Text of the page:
Research shows that the ACSM exercise guidelines are effective for improving body composition and blood pressure in previously sedentary adults.
DURING THE LAST two decades, numerous studies have examined the effects of strength training on various health indicators in adults. Resistance exercise has produced beneficial outcomes for bone mineral density,27 glucose utilization,26 back pain,31 arthritis,24 gastrointestinal transit,20 blood pressure,17 blood lipids,7 post coronary performance,14 depression,32 resting metabolism29 and body composition.11 Comprehensive reviews12,34 have noted the potential of strength training for producing a myriad of health benefits, and recent studies have shown that regular resistance exercise reduces the risk for metabolic syndrome19 and premature all-cause mortality.18
While all of the reported studies showed favorable outcomes for improving strength and body composition, there was little consensus regarding a standard training protocol. For example, important strength-training studies conducted at Tufts University typically featured five or fewer exercises, performed two or three days a week, for three sets of eight repetitions each.9,13,21,11 On the other hand, equally important studies conducted by University of Maryland investigators29,28,25,23 typically featured seven to 14 exercises, performed three days per week, for one to two sets of 15 repetitions each.
During this same time period, researchers at the University of Florida examined the comparative effects of various strength-training protocols, especially the number of exercise sets30,15,33 and the number of weekly training sessions.30,8,16,22
As reported by Faigenbaum and Pollock,10 the findings from these and other studies on resistance-training protocols were instrumental in the development of the strength-training recommendations published in the 1995 American College of Sports Medicine Guidelines for Exercise Testing and Prescription, 5th edition.2
The 1995 ACSM exercise guidelines essentially restated and reinforced the 1990 ACSM Position Stand3 with respect to the recommended training protocols for developing and maintaining cardiorespiratory and muscular fitness in healthy adults. Both of these ACSM publications advised previously sedentary but otherwise healthy men and women to perform one set (eight to 12 repetitions) of eight to 10 resistance exercises for the major muscle groups at least two days a week. These guidelines also recommended a minimum of 20 minutes of aerobic activity, three days a week, at sufficient intensity to attain 60 to 90 percent of maximum heart rate.
The South Shore YMCA, Quincy, Mass., decided to apply the 1995 ACSM minimum requirement exercise guidelines to previously sedentary adults who enrolled in a 10-week introductory fitness program for the primary purposes of improving body composition and reducing resting blood pressure. Because exercise class participants typically perform both muscular strength and cardiovascular endurance activities during the same session, we offered a two-time-per-week training program (consistent with ACSM's minimum strength-training guidelines), and a three-times-per-week training program (consistent with ACSM's minimum endurance exercise guidelines).
Exercise classes were scheduled mornings, afternoons and evenings on a Tuesday/Thursday sequence (twice per week) and on a Monday/Wednesday/Friday sequence (three times a week). All training sessions were completed within one-hour class periods, and included approximately 20 minutes of resistance exercise and 20 minutes of aerobic activity. Participants with low initial fitness levels required more time to complete the strength-training circuit, and began with shorter bouts of aerobic activity. All exercise classes were carefully instructed and closely supervised (maximum of six participants with two instructors) to ensure compliance with the ACSM exercise guidelines.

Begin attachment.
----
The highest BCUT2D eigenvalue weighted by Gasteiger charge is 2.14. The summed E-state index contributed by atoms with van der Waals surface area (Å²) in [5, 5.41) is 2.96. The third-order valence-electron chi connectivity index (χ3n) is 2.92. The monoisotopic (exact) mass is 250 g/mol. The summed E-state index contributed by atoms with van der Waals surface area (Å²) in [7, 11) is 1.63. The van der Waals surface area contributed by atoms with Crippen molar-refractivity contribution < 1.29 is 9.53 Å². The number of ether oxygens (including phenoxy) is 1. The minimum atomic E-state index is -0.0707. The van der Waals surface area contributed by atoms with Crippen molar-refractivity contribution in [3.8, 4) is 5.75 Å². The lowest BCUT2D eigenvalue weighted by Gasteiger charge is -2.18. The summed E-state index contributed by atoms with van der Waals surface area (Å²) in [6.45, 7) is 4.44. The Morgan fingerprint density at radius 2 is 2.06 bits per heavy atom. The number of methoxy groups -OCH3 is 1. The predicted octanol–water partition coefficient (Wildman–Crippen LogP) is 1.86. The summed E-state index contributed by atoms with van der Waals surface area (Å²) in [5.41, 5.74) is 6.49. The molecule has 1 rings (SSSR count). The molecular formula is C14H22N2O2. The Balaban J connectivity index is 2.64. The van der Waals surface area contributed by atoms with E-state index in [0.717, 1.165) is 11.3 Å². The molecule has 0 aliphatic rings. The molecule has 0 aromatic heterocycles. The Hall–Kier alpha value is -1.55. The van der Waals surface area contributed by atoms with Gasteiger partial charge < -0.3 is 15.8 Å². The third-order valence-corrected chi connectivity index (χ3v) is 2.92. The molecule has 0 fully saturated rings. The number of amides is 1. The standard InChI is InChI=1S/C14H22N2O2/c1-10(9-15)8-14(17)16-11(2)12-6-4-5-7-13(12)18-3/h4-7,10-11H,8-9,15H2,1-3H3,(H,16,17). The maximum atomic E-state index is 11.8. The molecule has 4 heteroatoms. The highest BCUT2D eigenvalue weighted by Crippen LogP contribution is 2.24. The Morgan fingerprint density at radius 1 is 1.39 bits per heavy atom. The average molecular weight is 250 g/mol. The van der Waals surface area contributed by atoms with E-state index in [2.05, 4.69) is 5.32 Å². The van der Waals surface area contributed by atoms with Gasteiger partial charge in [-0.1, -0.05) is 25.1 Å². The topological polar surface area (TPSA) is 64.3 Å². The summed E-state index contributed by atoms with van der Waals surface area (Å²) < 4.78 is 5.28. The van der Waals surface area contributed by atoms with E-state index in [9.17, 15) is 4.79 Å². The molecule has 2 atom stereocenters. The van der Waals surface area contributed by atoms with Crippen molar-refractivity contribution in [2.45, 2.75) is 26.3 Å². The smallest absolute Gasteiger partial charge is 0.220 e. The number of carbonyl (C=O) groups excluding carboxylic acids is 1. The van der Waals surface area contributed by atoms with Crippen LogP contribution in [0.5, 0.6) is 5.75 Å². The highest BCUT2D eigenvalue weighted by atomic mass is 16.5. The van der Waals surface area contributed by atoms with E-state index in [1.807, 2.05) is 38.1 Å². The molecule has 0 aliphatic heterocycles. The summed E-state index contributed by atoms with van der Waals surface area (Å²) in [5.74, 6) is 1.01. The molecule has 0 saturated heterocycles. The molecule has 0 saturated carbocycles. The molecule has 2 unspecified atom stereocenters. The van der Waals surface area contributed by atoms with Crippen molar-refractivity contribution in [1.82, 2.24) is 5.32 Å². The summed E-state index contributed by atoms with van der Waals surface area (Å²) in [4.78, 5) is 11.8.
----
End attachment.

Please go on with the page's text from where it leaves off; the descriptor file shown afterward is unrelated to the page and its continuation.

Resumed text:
To provide a controlled training environment, a separate exercise facility was outfitted with 10 standard weightstack machines (leg extension, leg curl, double chest, pullover, lateral raise, biceps curl, triceps extension, abdominal curl, low-back extension and neck flexion/extension) and three common cardiovascular tools (two treadmills and a recumbent cycle).
Body weight, body composition and resting blood pressure were assessed during the first and the last week of the 10-week training program. The order of exercise was randomly assigned during the first training day, so that three participants performed resistance training followed by aerobic training, and three participants performed aerobic training followed by resistance training.
Strength training consisted of one set of each resistance exercise, from larger to smaller muscle groups, with a weightload that could be lifted between eight and 12 repetitions. When a trainee completed 12 repetitions, the resistance was increased by 5 percent (or less). Each exercise repetition was performed in approximately six seconds, with about two seconds for the concentric muscle action and about four seconds for the eccentric muscle action.
Aerobic training bouts began and ended with three-minute warm-up and cool-down periods, during which participants performed the same aerobic activity at a lower training intensity (slower treadmill speed or reduced cycle resistance). The steady-state aerobic training segment was performed at an exercise heart rate approximately 70 to 80 percent of the participant's age-predicted maximum. However, participants were not allowed to train above level 15 (hard effort) on the Borg (6 to 20) rating scale of perceived physical exertion,5 regardless of their exercise heart rate.
Participants also performed a 20-second static stretch for the prime-mover muscle group immediately following each resistance-training exercise. For example, upon completing the leg extension exercise, participants performed a 20-second quadriceps stretch; after completing the leg curl exercise, they performed a 20-second hamstrings stretch, and so on, for all 10 strength exercises.
Participants in the 10-week introductory fitness program were 1,644 adults between the ages of 21 and 80 years old from the greater Boston area. Each participant completed a medical history questionnaire, and anyone with possible exercise contraindications was required to provide written physician permission before beginning the program. The mean age for the 892 participants who trained twice a week was 56.2 years, and the mean age for the 752 participants who trained three times a week was 51 years.